How I came here

With two bags, two suitcases of clothes to be precise. 

They were overweight. Re-arranged at the airport. 

The lucky making it across the sea with me. 

Years of clothes, clothes that held memories I didn’t want to let go. 

Why so many clothes? You may ask. 

Have you been to those retail shops? 

A blouse costs 30 euros, 30 euros! 

Clothes are expensive. 

The last thing I want is my money running out on shopping sprees. 

But they were primarily summer clothes. 

Yes, two bags full of clothes for the summer. 

To dwell in a country of four seasons. 

A country where the winters are coldie coldie coldie as my son describes coldness. 

What was I thinking? 

Was I prepared for this new life? Or refusing to face it truthfully? 

I didn’t even have a winter jacket. My confidence drowned in the summer semester, typed boldly on my admission letter. 

“Why is it so cold?” I asked the administrator at the international students’ office when I arrived to register as a student. 

“I thought it is summer” I added. 

If she did answer my strange and stupid question, I don’t remember what she said. 

Here I was, expecting an April to be summer. 

Yes, the same German April that does what it likes to be sunny and warm. 

Don’t marvel, but that was the superpower I had. 

Things turning around my way and being just as I wanted, even the weather.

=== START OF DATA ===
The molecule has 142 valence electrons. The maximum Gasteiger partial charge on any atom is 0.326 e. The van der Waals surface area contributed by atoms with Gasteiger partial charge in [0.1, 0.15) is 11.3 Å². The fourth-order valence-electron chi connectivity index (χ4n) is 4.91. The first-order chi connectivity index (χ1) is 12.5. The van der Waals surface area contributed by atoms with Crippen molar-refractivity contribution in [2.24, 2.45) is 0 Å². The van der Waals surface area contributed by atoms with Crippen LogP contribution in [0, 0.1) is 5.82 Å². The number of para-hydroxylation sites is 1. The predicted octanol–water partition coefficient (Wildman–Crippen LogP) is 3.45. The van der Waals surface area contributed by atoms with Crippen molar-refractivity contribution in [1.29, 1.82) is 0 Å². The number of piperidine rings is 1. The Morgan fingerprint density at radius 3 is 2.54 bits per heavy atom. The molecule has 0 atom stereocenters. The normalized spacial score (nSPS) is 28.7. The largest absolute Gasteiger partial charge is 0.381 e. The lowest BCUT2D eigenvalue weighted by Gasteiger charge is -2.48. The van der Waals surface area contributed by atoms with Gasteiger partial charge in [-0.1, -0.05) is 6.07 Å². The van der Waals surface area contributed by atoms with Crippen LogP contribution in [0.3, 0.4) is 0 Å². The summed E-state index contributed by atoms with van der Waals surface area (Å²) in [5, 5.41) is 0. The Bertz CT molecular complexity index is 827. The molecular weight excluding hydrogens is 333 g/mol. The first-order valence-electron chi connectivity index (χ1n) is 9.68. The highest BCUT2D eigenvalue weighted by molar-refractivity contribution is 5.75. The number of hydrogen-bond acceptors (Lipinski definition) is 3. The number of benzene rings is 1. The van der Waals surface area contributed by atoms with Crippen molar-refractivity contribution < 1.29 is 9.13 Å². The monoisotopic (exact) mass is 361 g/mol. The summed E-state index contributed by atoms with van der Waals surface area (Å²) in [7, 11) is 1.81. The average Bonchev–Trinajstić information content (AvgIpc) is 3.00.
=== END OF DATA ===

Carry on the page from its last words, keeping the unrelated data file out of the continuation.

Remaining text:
Funny, isn’t it? 

When I look back, I wonder, what was I thinking? 

Why didn’t I check the weather? 

Why didn’t I ask what to bring along? 

I’d been to Germany before. Even that June, Summer had been coldie. 

Was my self-inflicted decision to return home only when I had finished my two years of studies what I was running away from? 

Maybe that was why I had packed two suitcases of tee-shirts, blouses, dresses, loafers and sandals for 2 years of summer, winter, autumn, and spring hoping, just hoping that they may all be summer for me. 

Just Mercy

Last year I read The Sun Does Shine, a true story about Anthony Ray Hinton. He was held in maximum prison precisely on death row for over 30 years for a crime he didn’t commit. That story did a lot to my spirit. I cried. I was angry. I was blown away by the injustice in the justice system, mostly because the story was non-fictional. It taught me the power of hope. It taught me the power of the mind. It pushed me to look out for and support the Equal Justice Initiative, www.eji.org.

Here are my thoughts on The Sun Does Shine.